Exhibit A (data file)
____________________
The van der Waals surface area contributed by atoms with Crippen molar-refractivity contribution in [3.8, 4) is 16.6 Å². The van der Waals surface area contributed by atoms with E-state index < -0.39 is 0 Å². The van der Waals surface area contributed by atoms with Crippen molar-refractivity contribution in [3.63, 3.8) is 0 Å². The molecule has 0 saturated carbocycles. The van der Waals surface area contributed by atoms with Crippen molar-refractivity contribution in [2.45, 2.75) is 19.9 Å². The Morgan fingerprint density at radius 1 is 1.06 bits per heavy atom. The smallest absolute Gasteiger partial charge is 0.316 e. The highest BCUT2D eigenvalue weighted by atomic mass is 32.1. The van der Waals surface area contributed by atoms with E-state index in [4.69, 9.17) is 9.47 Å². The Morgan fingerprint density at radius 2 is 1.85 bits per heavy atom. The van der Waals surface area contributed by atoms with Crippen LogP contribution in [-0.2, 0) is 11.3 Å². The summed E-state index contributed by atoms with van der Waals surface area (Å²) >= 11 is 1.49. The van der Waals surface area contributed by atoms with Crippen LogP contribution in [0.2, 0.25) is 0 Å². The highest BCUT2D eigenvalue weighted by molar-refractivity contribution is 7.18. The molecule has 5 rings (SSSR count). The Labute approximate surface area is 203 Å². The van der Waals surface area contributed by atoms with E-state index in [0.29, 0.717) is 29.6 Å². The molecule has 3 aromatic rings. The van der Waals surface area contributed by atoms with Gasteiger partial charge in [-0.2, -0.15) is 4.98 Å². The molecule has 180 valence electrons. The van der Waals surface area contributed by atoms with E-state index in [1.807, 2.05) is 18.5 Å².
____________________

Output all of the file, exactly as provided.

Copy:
The van der Waals surface area contributed by atoms with Crippen molar-refractivity contribution in [3.8, 4) is 16.6 Å². The van der Waals surface area contributed by atoms with E-state index < -0.39 is 0 Å². The van der Waals surface area contributed by atoms with Crippen molar-refractivity contribution in [3.63, 3.8) is 0 Å². The molecule has 0 saturated carbocycles. The van der Waals surface area contributed by atoms with Crippen molar-refractivity contribution in [2.45, 2.75) is 19.9 Å². The Morgan fingerprint density at radius 1 is 1.06 bits per heavy atom. The smallest absolute Gasteiger partial charge is 0.316 e. The highest BCUT2D eigenvalue weighted by atomic mass is 32.1. The van der Waals surface area contributed by atoms with E-state index in [4.69, 9.17) is 9.47 Å². The Morgan fingerprint density at radius 2 is 1.85 bits per heavy atom. The van der Waals surface area contributed by atoms with Crippen LogP contribution in [-0.2, 0) is 11.3 Å². The summed E-state index contributed by atoms with van der Waals surface area (Å²) >= 11 is 1.49. The van der Waals surface area contributed by atoms with Crippen LogP contribution in [0.2, 0.25) is 0 Å². The highest BCUT2D eigenvalue weighted by molar-refractivity contribution is 7.18. The molecule has 5 rings (SSSR count). The Labute approximate surface area is 203 Å². The van der Waals surface area contributed by atoms with E-state index in [0.29, 0.717) is 29.6 Å². The molecule has 3 aromatic rings. The van der Waals surface area contributed by atoms with Gasteiger partial charge in [-0.2, -0.15) is 4.98 Å². The molecule has 180 valence electrons. The van der Waals surface area contributed by atoms with E-state index in [1.807, 2.05) is 18.5 Å².